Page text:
Sinema goes solo
“Nothing will change about my values or my behavior,” said Kyrsten Sinema when she explained this morning’s surprise announcement that she is changing her party affiliation from Democrat to independent. That assurance poses a question: why leave?
“Registering as an independent and showing up to work as an independent is a reflection of who I’ve always been,” she explained in a video clip on Twitter. In an article for the Arizona Republic she went further: “I have joined the growing numbers of Arizonans who reject party politics by declaring my independence from the broken partisan system in Washington. I registered as an Arizona independent.”
Sinema has always had an independent streak, and it is in keeping with what Spectator contributor Stephen Miller identified as her very Gen X preference to avoid boomer-on-boomer culture wars. But is temperament alone a satisfactory explanation for the move?
Electoral politics — and a looming re-election bid in 2024 — is surely a bigger part of the story than Sinema is letting on. Sinema has had run-ins with progressives in her state and there had been talk of Arizona Congressman Ruben Gallego challenging Sinema from the left in the Senate primary. Earlier this year, Data for Progress pushed polling showing dire favorability ratings for Sinema among Democratic primary voters. By switching her affiliation, she swerves that particular obstacle.
Gallego released a fiery statement this morning criticizing Sinema for putting “her own interests ahead of getting things done for Arizonans” and saying his state needs “senators who will put Arizonans ahead of big drug companies and Wall Street bankers.”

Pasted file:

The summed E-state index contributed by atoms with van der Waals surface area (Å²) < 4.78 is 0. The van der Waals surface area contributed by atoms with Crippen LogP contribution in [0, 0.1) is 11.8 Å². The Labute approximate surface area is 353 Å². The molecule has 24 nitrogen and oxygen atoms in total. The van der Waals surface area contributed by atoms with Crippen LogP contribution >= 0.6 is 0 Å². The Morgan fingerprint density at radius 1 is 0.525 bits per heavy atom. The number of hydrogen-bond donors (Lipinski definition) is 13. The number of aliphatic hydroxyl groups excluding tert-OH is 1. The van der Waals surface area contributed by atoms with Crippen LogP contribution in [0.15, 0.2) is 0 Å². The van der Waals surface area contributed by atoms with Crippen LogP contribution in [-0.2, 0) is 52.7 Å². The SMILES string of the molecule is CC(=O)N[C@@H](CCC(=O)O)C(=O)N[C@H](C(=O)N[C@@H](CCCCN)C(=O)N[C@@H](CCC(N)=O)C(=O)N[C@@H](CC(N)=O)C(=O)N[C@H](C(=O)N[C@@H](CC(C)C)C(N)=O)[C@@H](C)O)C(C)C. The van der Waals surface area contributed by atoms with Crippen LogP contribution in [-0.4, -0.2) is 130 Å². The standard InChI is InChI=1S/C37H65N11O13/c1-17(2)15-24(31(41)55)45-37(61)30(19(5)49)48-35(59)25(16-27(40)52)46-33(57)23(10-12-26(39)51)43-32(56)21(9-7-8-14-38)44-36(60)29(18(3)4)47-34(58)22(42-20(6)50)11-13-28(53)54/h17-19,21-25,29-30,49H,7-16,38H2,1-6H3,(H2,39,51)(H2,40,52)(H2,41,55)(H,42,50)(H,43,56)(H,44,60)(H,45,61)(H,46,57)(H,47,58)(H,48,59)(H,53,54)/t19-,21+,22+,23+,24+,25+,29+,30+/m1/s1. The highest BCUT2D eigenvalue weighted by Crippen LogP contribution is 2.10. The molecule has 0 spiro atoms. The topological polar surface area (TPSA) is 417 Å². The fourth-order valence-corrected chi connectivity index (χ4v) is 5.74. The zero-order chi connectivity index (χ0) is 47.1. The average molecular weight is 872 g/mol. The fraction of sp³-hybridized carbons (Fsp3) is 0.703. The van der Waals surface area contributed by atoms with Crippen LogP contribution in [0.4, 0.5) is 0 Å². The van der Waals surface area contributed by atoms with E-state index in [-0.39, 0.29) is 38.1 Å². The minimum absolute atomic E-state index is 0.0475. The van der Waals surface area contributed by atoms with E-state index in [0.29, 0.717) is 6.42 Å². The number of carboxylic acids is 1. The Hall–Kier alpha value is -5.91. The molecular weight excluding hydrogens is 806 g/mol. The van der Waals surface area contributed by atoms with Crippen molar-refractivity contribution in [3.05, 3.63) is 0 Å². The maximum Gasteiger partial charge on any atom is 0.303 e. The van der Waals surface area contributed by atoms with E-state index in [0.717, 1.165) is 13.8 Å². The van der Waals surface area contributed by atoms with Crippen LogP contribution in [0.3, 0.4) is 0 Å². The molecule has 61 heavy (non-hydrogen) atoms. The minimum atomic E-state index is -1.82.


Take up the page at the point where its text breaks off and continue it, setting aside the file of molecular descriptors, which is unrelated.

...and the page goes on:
For now, though, Democrats will be less concerned with 2024 and more interested in whether Sinema’s move will make a meaningful difference to how the Senate operates. And while the switch puts a dampener on the week in which Raphael Warnock triumphed in Georgia, it is far from a game-changer when it comes to day-to-day life in the Senate.
Asked about the consequences of the move by Politico, Sinema said, “I don’t anticipate that anything will change about the Senate structure… I intend to show up to work, do the same work that I always do. I just intend to show up to work as an independent.”
McCarthy’s magic number
Kevin McCarthy’s magic number is 218 — that’s how many votes he needs next month to become Speaker of the House. I have a profile of McCarthy up on the site today in which I look at his relationships-first approach to politics and ask whether it will be enough to secure the job he has long coveted. “You can’t have too many friends,” McCarthy was fond of saying when he was majority whip. A decade on, that mantra is truer than ever.
If there were any doubt that McCarthy still has a lot of work to do to secure the votes he needs, a reminder came last night in the form of a letter from seven members of the House Freedom Caucus outlining their requirements for a speaker candidate. They include reinstating the motion to vacate, which would allow House members to force a vote to oust a sitting speaker, a promise that leadership stays out of primaries, and play hardball on must-pass bills.
Jim Baker’s curious cameo
There is a lot to digest in the Twitter files being combed through by journalists Matt Taibbi and Bari Weiss. But one curious DC detail sticks out: the revelation that Jim Baker, former FBI general counsel, was, in his role as Twitter deputy general counsel, filtering what Taibbi and Weiss had access to — and doing so without Elon Musk’s knowledge or approval. When Musk found out, he fired him. But as my colleague Freddy Gray writes, “Any intelligent commentator who doesn’t recognize this as a potentially enormous scandal is being willfully blind at best.”
What you should be reading today
Matthew Foldi: All I want for Christmas is a TikTok ban
Ben Domenech: How to end the permanent pandemic
William Murchison: Down with the American morality police
Ruy Teixiera, the Liberal Patriot: The Democrats’ tenuous hold on the suburbs
Jack Shafer, Politico: The empty threat from the New York Times union
Nick Catoggio, the Dispatch: How Russia jammed up Biden on Brittney Griner’s release
President Biden job approval
Approve: 41.2 percent
Disapprove: 54.1 percent
Net approval: -12.9 (RCP Average)
Are we living in end times?
Yes: 39 percent
No: 58 percent (Pew)